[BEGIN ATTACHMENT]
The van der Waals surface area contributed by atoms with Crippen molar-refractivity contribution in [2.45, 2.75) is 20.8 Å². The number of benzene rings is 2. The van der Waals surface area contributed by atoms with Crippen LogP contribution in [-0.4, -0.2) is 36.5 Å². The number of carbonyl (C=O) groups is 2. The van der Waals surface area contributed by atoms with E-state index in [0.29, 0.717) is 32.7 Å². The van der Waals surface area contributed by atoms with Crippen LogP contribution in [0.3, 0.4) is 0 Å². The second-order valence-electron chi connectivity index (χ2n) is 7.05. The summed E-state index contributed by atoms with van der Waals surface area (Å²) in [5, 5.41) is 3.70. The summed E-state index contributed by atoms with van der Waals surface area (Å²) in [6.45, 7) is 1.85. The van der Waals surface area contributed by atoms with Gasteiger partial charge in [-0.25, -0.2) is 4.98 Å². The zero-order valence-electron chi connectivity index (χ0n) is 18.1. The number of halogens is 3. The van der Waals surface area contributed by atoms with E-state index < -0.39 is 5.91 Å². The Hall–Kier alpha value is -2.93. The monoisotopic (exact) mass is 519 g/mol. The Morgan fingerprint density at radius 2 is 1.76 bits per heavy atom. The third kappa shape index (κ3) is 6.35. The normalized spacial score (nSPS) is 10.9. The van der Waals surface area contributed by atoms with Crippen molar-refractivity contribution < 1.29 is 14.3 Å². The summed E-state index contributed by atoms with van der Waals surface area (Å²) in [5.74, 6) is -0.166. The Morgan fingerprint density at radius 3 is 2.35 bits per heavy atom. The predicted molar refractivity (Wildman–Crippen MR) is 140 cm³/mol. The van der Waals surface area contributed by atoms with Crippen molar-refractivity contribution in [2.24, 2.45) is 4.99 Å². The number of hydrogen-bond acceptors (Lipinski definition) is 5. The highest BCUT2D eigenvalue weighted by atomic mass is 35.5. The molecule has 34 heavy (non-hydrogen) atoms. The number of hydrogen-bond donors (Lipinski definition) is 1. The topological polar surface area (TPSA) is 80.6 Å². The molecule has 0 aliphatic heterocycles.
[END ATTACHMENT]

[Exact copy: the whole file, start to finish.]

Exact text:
The van der Waals surface area contributed by atoms with Crippen molar-refractivity contribution in [2.45, 2.75) is 20.8 Å². The number of benzene rings is 2. The van der Waals surface area contributed by atoms with Crippen LogP contribution in [-0.4, -0.2) is 36.5 Å². The number of carbonyl (C=O) groups is 2. The van der Waals surface area contributed by atoms with E-state index in [0.29, 0.717) is 32.7 Å². The van der Waals surface area contributed by atoms with Crippen LogP contribution in [0.3, 0.4) is 0 Å². The second-order valence-electron chi connectivity index (χ2n) is 7.05. The summed E-state index contributed by atoms with van der Waals surface area (Å²) in [5, 5.41) is 3.70. The summed E-state index contributed by atoms with van der Waals surface area (Å²) in [6.45, 7) is 1.85. The van der Waals surface area contributed by atoms with Gasteiger partial charge in [-0.25, -0.2) is 4.98 Å². The zero-order valence-electron chi connectivity index (χ0n) is 18.1. The number of halogens is 3. The van der Waals surface area contributed by atoms with E-state index < -0.39 is 5.91 Å². The Hall–Kier alpha value is -2.93. The monoisotopic (exact) mass is 519 g/mol. The Morgan fingerprint density at radius 2 is 1.76 bits per heavy atom. The third kappa shape index (κ3) is 6.35. The normalized spacial score (nSPS) is 10.9. The van der Waals surface area contributed by atoms with Crippen molar-refractivity contribution < 1.29 is 14.3 Å². The summed E-state index contributed by atoms with van der Waals surface area (Å²) in [5.74, 6) is -0.166. The Morgan fingerprint density at radius 3 is 2.35 bits per heavy atom. The predicted molar refractivity (Wildman–Crippen MR) is 140 cm³/mol. The van der Waals surface area contributed by atoms with Crippen molar-refractivity contribution in [2.24, 2.45) is 4.99 Å². The number of hydrogen-bond acceptors (Lipinski definition) is 5. The highest BCUT2D eigenvalue weighted by atomic mass is 35.5. The molecule has 34 heavy (non-hydrogen) atoms. The number of hydrogen-bond donors (Lipinski definition) is 1. The topological polar surface area (TPSA) is 80.6 Å². The molecule has 0 aliphatic heterocycles.